War is bloody, so why are politicians so keen on it? In another cartoon scene, Hagar advises his son: “I don’t want you to grow up thinking that Vikings are the only ones who loot and plunder… politicians do a pretty good job, too!” Hagar reflects a deep suspicion in the democratic world that politicians are there for the money. This sentiment holds true in Malaysia too — and for a long time already.
Going back 15 years to 2006, the Business Ethics Institute of Malaysia conducted a survey on the level of trust that people have in 15 occupations. The survey found that the rakyat placed the least amount of trust in politicians. A high 62% of respondents felt that our politicians do not tell the truth. Only 11% felt that politicians tell the truth, and the remaining 27% said they didn’t know.
Being there for the money isn’t morally wrong, though. Most employees, whether in the public or private sector, are there for the money and not to serve you. “The customer always comes first” is just a PR line. Your boss always comes first. Every politician’s boss is the party that selects him to contest a seat, funds his campaign, and pushes him into a ministerial position whenever a new Prime Minister forms his Cabinet.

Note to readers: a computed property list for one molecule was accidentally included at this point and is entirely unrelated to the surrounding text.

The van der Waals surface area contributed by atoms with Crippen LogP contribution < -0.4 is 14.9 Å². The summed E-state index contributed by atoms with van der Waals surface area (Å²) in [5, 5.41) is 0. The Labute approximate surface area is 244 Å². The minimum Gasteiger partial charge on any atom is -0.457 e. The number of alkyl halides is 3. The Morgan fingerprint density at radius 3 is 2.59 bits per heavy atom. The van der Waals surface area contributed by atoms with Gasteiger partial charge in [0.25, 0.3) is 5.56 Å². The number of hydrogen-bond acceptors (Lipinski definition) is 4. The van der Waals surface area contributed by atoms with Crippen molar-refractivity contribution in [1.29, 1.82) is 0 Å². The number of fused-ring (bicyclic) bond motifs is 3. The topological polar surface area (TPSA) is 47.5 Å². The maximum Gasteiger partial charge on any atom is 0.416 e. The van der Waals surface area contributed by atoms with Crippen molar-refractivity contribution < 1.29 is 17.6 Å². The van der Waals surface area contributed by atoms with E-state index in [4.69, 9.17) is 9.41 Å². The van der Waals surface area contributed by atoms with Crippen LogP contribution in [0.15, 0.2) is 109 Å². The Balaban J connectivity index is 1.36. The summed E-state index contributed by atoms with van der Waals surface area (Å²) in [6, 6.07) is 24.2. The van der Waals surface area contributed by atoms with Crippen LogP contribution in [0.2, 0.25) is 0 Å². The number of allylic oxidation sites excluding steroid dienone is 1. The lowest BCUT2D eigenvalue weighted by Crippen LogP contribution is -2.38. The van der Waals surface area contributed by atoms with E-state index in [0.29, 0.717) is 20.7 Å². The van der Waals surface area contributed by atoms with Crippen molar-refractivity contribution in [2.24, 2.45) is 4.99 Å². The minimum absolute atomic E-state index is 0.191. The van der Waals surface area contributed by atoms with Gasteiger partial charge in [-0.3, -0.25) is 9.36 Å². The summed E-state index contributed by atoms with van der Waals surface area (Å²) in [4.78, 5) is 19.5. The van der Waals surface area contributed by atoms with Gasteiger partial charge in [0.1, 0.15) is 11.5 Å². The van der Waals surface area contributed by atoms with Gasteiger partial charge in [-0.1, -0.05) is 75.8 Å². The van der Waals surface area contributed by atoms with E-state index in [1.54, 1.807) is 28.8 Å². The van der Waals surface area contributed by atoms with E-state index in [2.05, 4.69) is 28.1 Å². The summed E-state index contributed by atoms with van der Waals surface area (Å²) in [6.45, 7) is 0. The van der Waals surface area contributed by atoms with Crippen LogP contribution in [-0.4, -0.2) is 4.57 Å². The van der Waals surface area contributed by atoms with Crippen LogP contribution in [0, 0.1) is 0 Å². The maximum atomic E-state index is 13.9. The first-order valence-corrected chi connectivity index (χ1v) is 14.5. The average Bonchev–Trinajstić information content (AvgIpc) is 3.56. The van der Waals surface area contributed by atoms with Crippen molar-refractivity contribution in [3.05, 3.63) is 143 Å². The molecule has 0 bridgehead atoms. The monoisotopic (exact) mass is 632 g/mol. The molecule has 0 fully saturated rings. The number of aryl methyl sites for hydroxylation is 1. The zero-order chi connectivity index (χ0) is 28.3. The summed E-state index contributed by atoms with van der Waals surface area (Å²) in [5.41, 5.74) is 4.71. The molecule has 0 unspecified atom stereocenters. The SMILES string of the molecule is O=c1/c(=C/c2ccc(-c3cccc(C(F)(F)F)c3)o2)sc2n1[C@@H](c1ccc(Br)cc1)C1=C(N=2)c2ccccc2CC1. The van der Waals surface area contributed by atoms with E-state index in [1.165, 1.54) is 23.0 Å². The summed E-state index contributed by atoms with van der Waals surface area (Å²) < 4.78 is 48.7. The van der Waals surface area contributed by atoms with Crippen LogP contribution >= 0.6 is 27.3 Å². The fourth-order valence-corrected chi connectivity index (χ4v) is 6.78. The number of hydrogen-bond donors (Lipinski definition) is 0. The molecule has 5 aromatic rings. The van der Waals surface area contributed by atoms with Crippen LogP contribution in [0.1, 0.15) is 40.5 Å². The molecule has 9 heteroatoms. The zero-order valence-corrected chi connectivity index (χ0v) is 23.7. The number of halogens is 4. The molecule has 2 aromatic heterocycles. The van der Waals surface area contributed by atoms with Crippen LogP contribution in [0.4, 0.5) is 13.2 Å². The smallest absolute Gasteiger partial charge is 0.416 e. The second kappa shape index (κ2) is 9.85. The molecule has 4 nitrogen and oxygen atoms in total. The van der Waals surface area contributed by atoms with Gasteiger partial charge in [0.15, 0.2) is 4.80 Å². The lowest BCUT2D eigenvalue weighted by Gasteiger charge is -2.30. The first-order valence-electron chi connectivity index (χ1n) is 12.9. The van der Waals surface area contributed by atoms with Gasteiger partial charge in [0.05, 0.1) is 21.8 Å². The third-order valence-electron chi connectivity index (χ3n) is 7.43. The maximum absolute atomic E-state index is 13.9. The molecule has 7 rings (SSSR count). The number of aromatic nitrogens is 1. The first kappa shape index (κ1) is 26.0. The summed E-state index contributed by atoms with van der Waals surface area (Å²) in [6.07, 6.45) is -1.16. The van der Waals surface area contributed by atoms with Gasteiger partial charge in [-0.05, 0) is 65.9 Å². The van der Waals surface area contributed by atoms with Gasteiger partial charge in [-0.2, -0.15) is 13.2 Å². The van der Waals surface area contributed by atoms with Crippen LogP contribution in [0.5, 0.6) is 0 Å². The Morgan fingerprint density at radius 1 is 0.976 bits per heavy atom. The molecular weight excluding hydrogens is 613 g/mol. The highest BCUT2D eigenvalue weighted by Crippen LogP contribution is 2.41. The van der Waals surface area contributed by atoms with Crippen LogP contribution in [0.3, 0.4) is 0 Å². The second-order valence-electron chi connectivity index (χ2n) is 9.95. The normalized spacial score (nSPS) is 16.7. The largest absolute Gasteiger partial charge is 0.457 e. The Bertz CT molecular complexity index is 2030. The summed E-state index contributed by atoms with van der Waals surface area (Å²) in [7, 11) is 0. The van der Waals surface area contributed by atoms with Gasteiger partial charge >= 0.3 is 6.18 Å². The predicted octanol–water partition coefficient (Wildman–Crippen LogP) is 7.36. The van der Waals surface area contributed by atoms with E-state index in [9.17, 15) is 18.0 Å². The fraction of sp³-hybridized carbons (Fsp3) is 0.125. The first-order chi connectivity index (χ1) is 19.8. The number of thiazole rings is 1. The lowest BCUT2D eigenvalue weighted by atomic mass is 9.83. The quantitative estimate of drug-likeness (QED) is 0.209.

In return, the party benefits when its MPs get executive jobs. The party gets more political donations, enabling it to reward party loyalists and build up its “war chest” — yet another military term used by all parties. But to win extra seats or secure bigger margins of victory, successful parties must have a winning card or two. You guess right. The winning cards are race and religion.
With our political parties irreversibly organised by race, Malaysia is locked into a very narrow and toxic path of governance. For six decades, our politicians have played these twin cards. Identity politics has come to define the character of Malaysia — it is now in our DNA. Is there a better way to govern? Yes there is, and Perak can show the way. We shall discuss a remake of politics in another article.
Disclaimer: The views and opinions expressed in this article are those of the author and do not reflect the official policy or position of Ipoh Echo.